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Chapter 5 - Christian Brands
One might see that a religion like Islam or Mormonism might be sought by those less interested in doctrinal truth than the “truth” of the promise of a well ordered family life. That Christianity no longer has even this vestige of testimony speaks volumes of how much has been lost. In the marketplace of religion most people are less interested in the afterlife than what they can have now. Today Christianity can be seen to exist in four main divisions.
1. Legacy. These churches are losing members fast. The only momentum they seem to have is generational inertia and the comfort of the familiar.In the face of rapidly declining membership, these churches often veer into liberal or experiential directions.
2. Conservative. These churches seem to offer the well ordered family life that Islam and Mormonism seem to promise, but those who do not smoke, drink, play cards, or dance often do so in the strength of the flesh. In a way it attempts to present an image or shell of what unconstrained Christianity would produce. It is sad that it is often achieved through the power of self-righteousness rather than self-sacrifice.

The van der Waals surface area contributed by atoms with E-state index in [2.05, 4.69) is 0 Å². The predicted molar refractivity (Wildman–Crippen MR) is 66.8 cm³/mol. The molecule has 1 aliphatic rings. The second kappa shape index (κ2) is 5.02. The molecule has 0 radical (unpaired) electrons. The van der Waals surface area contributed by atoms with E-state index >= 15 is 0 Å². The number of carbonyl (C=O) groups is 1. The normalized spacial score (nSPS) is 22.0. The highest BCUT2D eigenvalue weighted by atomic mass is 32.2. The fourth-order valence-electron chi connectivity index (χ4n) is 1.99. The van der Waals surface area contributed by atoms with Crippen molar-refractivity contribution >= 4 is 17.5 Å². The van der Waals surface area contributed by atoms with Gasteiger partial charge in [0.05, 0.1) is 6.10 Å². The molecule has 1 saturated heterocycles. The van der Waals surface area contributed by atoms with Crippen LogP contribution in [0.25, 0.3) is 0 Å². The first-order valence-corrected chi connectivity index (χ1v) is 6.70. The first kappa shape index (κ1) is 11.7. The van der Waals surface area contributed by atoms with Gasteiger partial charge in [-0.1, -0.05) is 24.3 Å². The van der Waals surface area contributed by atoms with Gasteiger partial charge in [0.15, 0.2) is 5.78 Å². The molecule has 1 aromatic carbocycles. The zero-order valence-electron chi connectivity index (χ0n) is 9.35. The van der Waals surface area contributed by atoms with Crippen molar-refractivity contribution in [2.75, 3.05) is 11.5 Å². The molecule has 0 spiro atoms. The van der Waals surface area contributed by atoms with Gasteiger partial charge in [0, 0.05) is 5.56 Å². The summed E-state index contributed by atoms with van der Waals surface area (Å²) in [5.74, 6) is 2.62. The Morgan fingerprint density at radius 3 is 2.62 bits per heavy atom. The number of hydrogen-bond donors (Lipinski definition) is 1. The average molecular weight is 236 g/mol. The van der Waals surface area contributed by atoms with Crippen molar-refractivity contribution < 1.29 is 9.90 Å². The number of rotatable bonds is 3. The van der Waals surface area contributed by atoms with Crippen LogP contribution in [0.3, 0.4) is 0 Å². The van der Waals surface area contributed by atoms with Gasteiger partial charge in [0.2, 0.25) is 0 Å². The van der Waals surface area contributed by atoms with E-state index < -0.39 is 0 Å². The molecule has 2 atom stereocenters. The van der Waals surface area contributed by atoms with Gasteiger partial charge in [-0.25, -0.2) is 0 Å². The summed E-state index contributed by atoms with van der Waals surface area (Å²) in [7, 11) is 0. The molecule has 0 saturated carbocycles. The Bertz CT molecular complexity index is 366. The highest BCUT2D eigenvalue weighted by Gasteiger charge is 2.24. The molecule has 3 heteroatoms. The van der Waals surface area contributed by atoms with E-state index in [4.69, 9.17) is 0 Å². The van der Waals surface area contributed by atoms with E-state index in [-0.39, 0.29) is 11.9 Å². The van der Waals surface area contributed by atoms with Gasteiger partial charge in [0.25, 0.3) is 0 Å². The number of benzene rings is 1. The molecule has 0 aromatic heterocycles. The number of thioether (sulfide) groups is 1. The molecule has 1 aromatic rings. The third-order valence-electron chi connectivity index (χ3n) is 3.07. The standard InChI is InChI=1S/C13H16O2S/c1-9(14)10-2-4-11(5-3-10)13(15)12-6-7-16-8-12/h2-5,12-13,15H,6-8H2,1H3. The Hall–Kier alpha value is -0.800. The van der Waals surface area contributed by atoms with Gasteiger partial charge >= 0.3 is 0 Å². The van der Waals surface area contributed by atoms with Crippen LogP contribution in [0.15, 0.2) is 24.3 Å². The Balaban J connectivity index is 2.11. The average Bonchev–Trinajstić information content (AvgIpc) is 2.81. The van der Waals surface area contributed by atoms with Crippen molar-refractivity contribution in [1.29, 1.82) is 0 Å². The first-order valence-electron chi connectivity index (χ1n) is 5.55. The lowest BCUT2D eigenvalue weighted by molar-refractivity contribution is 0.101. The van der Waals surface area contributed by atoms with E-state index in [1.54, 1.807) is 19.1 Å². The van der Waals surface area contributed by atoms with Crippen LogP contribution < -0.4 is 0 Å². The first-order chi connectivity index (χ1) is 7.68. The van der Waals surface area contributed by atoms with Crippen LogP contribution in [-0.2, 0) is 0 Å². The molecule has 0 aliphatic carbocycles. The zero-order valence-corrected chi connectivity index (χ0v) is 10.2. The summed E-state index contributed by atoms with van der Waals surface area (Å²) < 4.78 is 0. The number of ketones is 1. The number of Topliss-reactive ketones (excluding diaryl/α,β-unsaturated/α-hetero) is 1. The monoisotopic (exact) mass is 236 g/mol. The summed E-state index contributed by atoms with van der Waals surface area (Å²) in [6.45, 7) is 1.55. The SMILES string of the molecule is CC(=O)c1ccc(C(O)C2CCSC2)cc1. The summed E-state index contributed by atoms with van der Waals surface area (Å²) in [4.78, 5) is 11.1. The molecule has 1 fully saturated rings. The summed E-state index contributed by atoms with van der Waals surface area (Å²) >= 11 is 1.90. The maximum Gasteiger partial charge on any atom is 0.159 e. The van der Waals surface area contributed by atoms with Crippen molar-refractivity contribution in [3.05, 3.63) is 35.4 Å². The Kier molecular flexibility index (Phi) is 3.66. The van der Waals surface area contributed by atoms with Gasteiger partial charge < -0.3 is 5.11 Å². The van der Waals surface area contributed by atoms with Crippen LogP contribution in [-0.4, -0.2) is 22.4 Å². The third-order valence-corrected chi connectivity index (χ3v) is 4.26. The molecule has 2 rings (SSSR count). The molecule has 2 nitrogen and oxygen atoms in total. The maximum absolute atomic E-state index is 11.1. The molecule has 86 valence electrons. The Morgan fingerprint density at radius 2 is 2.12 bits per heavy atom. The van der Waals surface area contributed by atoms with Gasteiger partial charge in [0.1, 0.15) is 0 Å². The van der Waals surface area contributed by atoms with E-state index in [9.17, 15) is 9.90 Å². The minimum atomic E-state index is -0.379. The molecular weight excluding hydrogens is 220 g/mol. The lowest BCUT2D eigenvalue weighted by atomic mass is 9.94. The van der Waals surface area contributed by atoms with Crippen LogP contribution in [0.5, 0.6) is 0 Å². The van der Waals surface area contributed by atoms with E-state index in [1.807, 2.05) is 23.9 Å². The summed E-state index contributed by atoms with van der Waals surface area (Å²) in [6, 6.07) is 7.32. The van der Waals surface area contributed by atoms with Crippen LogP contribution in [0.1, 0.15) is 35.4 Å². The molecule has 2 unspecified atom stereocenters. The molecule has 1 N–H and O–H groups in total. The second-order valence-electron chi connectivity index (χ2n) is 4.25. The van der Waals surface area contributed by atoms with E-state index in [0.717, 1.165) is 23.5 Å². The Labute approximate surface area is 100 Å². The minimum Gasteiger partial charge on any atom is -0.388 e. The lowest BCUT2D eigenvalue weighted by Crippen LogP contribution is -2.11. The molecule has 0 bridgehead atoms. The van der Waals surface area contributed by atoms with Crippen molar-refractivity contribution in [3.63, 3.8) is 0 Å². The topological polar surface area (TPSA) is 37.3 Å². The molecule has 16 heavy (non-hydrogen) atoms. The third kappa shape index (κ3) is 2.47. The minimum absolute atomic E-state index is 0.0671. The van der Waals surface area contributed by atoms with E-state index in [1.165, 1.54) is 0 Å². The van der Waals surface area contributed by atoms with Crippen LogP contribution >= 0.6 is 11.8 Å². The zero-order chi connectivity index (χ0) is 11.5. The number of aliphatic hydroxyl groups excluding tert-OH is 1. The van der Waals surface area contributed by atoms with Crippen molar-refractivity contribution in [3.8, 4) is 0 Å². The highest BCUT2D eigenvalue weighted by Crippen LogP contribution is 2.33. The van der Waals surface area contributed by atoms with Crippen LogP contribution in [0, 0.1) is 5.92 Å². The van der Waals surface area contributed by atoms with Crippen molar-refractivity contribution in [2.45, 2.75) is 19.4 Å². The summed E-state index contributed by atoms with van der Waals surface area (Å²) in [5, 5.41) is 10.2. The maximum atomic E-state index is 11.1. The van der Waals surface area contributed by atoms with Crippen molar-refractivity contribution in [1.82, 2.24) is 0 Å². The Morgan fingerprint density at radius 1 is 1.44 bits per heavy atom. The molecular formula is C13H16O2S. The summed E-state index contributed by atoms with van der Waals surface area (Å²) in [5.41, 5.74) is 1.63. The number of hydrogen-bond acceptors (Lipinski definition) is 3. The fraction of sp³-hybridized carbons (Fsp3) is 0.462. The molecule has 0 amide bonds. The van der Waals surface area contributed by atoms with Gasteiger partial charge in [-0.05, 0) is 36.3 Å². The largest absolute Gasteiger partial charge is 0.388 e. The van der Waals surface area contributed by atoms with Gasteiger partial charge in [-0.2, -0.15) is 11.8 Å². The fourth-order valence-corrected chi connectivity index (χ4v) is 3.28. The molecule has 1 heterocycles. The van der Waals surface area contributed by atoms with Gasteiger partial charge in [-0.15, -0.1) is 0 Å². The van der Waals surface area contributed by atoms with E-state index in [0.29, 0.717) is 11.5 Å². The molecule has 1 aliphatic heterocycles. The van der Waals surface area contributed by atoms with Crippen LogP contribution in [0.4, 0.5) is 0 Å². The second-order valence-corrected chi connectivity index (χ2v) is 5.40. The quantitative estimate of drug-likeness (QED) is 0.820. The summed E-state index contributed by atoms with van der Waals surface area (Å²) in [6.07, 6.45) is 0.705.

3. Experiential. These churches can range from the rock music format to the deception that supernatural gifts are being demonstrated to healings and promises of prosperity. In a way, this sort of self-stimulation produces feelings sensation and the “experience” sort of stimulates emotional thrills that are more closely associated with the worship of the golden calf by Israel at Mt. Sinai.
4. Liberal. A German historian once referred to political liberalism as secularized Christianity. Instead of the humility that should drive selflessness, one finds a sort of self-righteousness that seeks to make others do what is “good". The idea that “good” should be done with little idea of what good even is much less how it could be collectively imposed. It tends towards collectivism as this appears to be the mechanism to enforce their ideas of “goodness".
These four categories are all defined largely by the emotional feelings they generate which diverts one to the selfishness of the flesh instead of the selflessness that Christianity was supposed to be about. It can be difficult for someone “church shopping” to find a church that is not feeling based. Most claim to have “truth”, but in practice seems to elevate that which makes one feel good.
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